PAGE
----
Tuesday, March 10, 2009

When Dreams Come Alive: “Bizkit the Sleep Walking Dog”

By now you may be one of the millions of people who have seen “Bizkit the Sleep Walking Dog.” The dog is the latest YouTube sensation.

What can we learn from Bizkit?

Well, the video is pretty good evidence that
dogs have dreams. In fact, YouTube is littered with similar videos. They all show sleeping dogs in various states of twitching, whimpering and moving. But few of them can match Bizkit’s full-throttle “sleep sprint.”

Of course, we may never know for sure that dogs dream like we do. They can’t exactly tell us about their
dreams after they wake up. Unless your dog is Scooby Doo or Astro, that conversation is unlikely to happen.

But there is something even more important that we can learn from Bizkit. The dog’s behavior is an example of what can happen
when dreams come alive.

Normally the brain paralyzes most of our muscles during
the stage of rapid eye movement (REM) sleep. This prevents us from jumping out of bed and acting out our dreams.

Cats and dogs have a sleep stage that is similar to REM sleep. Sometimes it is called “paradoxical sleep.” This is the paradox: The animal appears to be asleep; but brain waves and eye movements look like the animal is awake.

Studies have found
movement disorders during sleep in cats and dogs, as well as a disorder of REM sleep in a cat. Early studies also found that cats with lesions in certain brain areas would display complex behaviors during sleep. While sleeping they might even search for and attack an imaginary prey.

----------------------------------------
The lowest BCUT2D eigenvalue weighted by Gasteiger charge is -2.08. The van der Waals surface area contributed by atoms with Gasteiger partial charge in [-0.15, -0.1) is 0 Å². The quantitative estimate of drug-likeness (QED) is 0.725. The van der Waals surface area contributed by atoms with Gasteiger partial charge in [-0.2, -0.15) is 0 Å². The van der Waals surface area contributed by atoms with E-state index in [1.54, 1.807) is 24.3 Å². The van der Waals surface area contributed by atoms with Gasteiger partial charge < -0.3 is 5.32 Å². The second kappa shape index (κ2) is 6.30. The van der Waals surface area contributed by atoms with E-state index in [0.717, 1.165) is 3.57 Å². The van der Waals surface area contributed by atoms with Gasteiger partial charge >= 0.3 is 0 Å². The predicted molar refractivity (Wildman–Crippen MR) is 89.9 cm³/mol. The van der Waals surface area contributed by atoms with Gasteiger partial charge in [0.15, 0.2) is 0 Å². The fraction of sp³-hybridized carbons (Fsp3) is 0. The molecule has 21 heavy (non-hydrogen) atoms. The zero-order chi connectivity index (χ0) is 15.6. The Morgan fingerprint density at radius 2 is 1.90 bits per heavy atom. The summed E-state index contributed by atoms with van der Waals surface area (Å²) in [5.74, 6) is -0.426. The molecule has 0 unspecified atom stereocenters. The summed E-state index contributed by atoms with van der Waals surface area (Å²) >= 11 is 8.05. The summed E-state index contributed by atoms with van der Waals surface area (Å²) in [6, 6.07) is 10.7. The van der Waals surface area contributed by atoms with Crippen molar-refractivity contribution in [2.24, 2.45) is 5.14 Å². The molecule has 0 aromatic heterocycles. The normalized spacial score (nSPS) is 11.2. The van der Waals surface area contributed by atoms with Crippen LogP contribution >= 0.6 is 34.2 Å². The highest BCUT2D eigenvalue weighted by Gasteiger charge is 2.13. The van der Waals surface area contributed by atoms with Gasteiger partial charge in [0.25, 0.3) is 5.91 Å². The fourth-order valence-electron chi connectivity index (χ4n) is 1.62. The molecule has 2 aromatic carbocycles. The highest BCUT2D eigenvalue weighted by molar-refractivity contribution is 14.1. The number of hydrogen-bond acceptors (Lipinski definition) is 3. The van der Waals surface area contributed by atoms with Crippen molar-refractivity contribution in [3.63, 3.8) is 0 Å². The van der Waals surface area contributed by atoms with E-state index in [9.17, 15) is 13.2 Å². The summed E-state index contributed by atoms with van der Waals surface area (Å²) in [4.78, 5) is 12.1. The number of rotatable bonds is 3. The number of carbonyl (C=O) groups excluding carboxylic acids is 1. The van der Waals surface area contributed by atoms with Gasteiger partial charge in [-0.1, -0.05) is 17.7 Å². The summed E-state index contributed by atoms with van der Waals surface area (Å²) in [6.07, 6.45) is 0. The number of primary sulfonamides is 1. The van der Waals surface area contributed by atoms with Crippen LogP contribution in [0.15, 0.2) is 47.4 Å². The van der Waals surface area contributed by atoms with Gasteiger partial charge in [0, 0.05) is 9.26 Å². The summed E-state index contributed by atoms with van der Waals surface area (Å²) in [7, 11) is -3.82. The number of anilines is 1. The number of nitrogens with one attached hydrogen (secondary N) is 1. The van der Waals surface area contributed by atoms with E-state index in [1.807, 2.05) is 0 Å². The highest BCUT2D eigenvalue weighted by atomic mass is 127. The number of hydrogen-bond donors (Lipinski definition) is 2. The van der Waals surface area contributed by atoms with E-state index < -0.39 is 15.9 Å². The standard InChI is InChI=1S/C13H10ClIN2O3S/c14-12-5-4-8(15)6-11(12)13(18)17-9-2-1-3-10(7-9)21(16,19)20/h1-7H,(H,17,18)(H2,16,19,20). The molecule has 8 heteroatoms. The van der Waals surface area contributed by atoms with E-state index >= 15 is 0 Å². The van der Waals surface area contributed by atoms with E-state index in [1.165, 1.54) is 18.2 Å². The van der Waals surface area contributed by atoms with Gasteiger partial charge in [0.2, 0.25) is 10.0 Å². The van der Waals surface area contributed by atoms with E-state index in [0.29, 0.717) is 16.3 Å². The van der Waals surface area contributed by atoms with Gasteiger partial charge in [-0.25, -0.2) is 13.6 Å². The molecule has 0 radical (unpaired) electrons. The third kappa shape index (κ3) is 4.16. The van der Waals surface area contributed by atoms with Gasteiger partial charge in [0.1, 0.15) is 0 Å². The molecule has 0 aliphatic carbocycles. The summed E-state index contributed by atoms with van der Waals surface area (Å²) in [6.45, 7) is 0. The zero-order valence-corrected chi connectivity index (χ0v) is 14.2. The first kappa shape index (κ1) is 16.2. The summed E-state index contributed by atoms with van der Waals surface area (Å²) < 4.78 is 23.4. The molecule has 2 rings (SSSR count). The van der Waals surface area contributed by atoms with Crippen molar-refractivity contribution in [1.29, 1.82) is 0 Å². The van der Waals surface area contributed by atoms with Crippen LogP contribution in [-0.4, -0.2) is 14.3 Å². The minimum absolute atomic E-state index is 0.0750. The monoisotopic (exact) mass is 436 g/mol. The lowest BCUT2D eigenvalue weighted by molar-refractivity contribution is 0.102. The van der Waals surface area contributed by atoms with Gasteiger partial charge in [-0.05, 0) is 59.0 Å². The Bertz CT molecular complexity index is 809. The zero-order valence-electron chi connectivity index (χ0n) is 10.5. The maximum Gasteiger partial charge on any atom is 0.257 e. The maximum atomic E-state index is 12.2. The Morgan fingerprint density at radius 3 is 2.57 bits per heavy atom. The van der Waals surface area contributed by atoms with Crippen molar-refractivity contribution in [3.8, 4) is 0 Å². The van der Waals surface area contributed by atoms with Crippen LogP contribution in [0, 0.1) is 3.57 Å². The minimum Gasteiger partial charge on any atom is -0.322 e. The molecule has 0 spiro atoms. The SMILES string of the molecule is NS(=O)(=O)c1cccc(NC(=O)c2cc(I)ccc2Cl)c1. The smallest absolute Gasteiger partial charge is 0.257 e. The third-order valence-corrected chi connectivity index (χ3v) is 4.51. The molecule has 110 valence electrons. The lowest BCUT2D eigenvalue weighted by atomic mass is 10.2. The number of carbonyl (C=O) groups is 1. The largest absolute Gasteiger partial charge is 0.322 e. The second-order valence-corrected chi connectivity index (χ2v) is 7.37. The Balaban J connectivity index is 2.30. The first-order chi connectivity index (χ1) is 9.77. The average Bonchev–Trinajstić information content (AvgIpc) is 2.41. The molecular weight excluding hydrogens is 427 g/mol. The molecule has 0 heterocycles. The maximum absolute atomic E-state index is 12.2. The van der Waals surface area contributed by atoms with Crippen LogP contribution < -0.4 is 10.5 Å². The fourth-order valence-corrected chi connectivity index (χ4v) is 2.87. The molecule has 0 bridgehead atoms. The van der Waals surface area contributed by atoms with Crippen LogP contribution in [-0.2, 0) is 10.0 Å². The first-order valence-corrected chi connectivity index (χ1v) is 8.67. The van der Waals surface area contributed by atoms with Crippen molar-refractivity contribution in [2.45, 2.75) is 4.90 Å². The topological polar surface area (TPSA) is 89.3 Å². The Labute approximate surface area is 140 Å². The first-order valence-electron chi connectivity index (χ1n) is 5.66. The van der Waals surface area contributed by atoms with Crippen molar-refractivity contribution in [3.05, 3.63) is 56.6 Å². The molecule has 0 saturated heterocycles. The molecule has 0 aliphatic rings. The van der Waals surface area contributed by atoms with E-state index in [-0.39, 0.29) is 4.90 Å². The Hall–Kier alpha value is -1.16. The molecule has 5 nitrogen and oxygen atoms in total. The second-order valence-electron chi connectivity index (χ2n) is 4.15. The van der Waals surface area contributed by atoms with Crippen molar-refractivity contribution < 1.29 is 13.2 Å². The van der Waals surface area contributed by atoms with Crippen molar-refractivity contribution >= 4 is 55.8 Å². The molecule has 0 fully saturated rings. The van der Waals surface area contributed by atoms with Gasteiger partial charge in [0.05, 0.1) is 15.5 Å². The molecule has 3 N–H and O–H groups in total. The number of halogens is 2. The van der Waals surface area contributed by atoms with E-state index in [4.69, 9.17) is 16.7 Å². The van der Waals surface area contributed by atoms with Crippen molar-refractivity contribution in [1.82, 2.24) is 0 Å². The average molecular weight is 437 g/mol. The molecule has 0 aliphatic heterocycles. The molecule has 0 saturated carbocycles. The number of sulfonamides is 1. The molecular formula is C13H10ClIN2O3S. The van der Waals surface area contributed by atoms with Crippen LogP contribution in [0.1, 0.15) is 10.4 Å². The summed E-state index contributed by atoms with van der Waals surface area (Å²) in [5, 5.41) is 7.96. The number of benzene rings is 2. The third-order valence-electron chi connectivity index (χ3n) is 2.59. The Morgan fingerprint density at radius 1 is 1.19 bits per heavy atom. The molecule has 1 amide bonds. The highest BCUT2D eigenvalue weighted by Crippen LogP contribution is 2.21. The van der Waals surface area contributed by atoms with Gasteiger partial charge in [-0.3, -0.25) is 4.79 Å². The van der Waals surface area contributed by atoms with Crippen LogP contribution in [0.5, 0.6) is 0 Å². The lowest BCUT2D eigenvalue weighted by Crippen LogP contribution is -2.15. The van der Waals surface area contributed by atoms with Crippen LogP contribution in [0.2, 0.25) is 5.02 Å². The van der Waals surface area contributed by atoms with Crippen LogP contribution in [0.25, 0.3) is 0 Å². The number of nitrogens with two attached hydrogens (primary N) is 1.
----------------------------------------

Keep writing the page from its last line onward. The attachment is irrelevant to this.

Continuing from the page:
This animal research led to
the discovery that some people have REM sleep behavior disorder (RBD). They act out vivid, action-packed dreams while remaining asleep.

People with RBD may shout, punch, kick, run and even jump out a window. Usually their eyes remain closed during the episode. Once they are awake they often report having a dream that describes their unusual actions.

Injuries may result from an RBD episode. Both the dreamer and a bed partner are at risk of being hurt. This is why it is important to seek medical help at an
AASM-accredited sleep center if you suspect that you or a loved one may suffer from RBD.

As for Bizkit, the dog’s behavior looks a lot like RBD. It wouldn’t be the first time; a
2004 study reported on the diagnosis of RBD in a dog.

In fact Bizkit may be the latest in a line of famous dogs with RBD. It has been suggested that dogs in the movies “Cinderella,” “Lady and the Tramp,” and “The Fox and the Hound” all may have had RBD.

1 comment:

Valerio said...

I thought the same the first time I have seen the video. Tonic-rem, is not simply sleepwalking. In fact, sleepwalking appears during slow-waves sleep, a dreamless sleep. Sleepwalkers aren't playing their dreams, the main proof of it is that they interact with external world, so they are referring to something real, not their dreams. This poor dog doesn't interact properly with the wall, and exhibits a complex behavior. I am quite sure he has a brain lesion. A very funny one!

Post a Comment